24 March 2009

Language Alive

When i posted my first blog, i wasn't expecting to get much response. At least, i wasn't anticipating an interesting, but short, conversation to break out in the comments. They bring up some good questions, as well as some talking points.

Matthew asked how i think language has weakened. This blog is a response to that question.

I feel that the danger we are facing with the breakdown of language isn't so much grammatical. Sure, there is danger in that, simply because the entire purpose of grammar is to enable clear communication. If our grammar if faulty or broken, we cannot effectively communicate with one another. A sentence that is read easily with a properly placed comma becomes a puzzle without one, and who's to say the reader will answer the puzzle correctly.

But what i was really talking about is the loss of imagination in language. One of my teachers at Sac State talked about two different kinds of writers. He said the majority of writers were used by language; that is to say, when they wrote, what they wanted to say was limited by their language because they could not effectively wield it. Then there were writers like Joyce who used language. They were the ones who were able to reimagine language, to not just breathe life into it in a way that allowed them to say exactly what they wanted, but they breathed life into it for the rest of us.

See, language, like the rest of us, changes with time. In one of my favorite books, Walking on Water, Madeleine L'Engle says, 'Language is a living thing; it does not stay the same; it is hard for me to read the language of Piers Plowman, for instance, so radical have the changes been. But language is its own creature. It evolves on its own. It follows the language of its great artists, such as Chaucer.'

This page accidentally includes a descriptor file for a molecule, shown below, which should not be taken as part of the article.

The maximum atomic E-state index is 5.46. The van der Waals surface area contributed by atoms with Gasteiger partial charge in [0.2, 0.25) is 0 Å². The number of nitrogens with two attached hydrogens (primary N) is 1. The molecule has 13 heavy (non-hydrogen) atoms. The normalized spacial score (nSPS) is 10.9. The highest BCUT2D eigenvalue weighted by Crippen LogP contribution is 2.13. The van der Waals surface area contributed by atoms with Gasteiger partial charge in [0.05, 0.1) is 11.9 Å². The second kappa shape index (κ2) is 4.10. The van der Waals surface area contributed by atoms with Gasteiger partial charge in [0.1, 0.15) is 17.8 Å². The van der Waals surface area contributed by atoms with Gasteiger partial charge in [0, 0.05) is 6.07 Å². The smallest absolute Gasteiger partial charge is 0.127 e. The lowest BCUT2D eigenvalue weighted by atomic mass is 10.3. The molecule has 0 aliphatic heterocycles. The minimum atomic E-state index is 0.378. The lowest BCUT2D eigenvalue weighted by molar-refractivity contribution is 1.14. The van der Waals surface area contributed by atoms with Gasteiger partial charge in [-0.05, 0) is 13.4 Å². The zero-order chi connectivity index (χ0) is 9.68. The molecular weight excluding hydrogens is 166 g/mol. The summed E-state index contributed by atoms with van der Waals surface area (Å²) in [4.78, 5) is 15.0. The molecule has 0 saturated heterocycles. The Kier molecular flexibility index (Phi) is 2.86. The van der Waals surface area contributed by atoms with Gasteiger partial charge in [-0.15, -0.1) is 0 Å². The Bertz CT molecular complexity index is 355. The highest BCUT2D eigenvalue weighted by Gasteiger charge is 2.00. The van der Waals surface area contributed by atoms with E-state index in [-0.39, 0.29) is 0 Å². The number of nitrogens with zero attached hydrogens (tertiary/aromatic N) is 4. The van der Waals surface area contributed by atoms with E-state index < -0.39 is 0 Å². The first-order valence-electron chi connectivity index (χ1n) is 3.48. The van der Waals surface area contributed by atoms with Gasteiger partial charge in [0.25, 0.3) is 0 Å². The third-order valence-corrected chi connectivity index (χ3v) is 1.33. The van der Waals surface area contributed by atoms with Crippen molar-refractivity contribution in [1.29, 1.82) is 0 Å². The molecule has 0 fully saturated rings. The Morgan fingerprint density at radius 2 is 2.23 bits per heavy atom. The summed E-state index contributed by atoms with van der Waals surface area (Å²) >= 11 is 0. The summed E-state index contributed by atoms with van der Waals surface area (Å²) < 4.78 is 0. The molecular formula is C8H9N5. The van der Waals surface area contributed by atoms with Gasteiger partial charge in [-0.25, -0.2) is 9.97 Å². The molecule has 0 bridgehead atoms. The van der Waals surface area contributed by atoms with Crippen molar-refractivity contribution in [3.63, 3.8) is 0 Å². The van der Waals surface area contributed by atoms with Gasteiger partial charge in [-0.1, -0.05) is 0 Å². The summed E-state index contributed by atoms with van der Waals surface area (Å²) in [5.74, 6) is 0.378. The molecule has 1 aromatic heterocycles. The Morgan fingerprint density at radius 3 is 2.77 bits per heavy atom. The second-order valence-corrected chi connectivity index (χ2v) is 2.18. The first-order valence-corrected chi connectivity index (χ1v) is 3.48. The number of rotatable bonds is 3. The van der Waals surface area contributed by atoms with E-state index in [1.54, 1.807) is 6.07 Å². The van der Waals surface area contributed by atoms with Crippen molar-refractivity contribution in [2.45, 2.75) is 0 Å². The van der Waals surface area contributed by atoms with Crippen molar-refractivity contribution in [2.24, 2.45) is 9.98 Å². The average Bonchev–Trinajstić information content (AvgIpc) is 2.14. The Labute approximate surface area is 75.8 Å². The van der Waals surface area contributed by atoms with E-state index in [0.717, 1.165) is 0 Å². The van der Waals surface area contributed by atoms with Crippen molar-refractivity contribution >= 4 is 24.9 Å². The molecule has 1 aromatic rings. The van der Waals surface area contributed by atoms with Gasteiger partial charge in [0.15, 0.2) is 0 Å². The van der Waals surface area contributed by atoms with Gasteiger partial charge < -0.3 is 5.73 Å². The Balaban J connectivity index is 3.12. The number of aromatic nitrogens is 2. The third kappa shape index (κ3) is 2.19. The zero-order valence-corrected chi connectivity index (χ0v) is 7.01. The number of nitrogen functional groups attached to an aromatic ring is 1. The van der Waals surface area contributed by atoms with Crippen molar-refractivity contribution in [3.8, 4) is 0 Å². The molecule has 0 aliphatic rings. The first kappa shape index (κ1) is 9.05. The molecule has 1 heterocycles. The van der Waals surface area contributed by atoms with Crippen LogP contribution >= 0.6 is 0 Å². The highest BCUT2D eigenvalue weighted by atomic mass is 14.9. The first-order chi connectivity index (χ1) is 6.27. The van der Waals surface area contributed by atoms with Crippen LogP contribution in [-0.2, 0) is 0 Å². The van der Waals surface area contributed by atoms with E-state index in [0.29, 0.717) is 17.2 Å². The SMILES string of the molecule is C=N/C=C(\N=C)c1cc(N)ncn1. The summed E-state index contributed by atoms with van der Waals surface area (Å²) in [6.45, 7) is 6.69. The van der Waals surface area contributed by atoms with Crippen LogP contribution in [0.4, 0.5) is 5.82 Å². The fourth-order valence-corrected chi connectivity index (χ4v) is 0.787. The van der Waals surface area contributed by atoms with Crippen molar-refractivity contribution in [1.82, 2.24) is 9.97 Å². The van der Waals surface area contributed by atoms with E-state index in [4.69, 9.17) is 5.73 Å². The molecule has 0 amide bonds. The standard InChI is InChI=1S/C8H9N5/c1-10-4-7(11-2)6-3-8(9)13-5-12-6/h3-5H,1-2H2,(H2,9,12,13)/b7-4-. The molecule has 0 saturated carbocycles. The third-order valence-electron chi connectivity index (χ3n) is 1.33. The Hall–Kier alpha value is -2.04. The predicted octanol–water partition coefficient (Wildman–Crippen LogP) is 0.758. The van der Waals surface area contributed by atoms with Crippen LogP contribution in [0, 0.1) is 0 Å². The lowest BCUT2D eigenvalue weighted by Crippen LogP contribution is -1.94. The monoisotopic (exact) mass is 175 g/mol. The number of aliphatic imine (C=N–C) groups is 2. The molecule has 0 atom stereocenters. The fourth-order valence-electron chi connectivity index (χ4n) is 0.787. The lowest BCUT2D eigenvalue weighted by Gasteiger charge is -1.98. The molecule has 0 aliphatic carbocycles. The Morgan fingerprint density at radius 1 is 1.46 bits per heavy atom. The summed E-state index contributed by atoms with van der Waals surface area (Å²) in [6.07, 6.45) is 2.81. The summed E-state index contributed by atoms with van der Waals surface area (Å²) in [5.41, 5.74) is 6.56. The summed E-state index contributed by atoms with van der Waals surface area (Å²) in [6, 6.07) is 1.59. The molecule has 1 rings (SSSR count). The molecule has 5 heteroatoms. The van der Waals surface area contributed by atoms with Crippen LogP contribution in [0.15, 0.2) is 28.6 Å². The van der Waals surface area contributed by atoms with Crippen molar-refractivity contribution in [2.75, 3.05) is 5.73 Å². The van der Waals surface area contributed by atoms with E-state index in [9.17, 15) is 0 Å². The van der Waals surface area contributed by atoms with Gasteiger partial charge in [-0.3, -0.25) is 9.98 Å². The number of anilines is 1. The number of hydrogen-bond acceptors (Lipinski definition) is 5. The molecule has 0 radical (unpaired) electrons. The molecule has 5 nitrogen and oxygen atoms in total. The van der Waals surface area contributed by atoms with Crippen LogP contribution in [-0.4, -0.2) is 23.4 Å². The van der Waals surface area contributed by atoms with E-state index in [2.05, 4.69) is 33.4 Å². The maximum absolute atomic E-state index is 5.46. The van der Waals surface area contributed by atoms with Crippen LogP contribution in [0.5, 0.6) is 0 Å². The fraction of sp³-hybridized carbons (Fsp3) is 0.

Someone could argue that we have artists today who are reimagining language, breathing life into it yet again. They could toss out names like Dave Eggers, David Foster Wallace, or Thomas Pynchon. They could easily be right. But at the rate we are assaulted with unimaginative language--in everything from television sitcoms to billboard advertisements to text messages--we need all the help we can get. We need more Shakespeares.

By some counts, Shakespeare introduced over 1700 words into the English language. If the Oxford English Dictionary is any reckon, that number can be increased to over 2000. (That's the number of entries that have his work listed as the oldest source.) Language should change with the people, but that change should be driven by good art.

Like all things, left to itself, language falls apart. It ages with time and entropy pulls it apart. Old and rusty clichés become normal, littering the floor of our collective consciousness so that those ideas that once seemed new and novel and helped us see the world in a bright and wonderful way have lost all meaning. We still say 'foot of the hill' but we no longer see the hill as a giant with feet and a head (crown); we see a hill with a base we call a foot.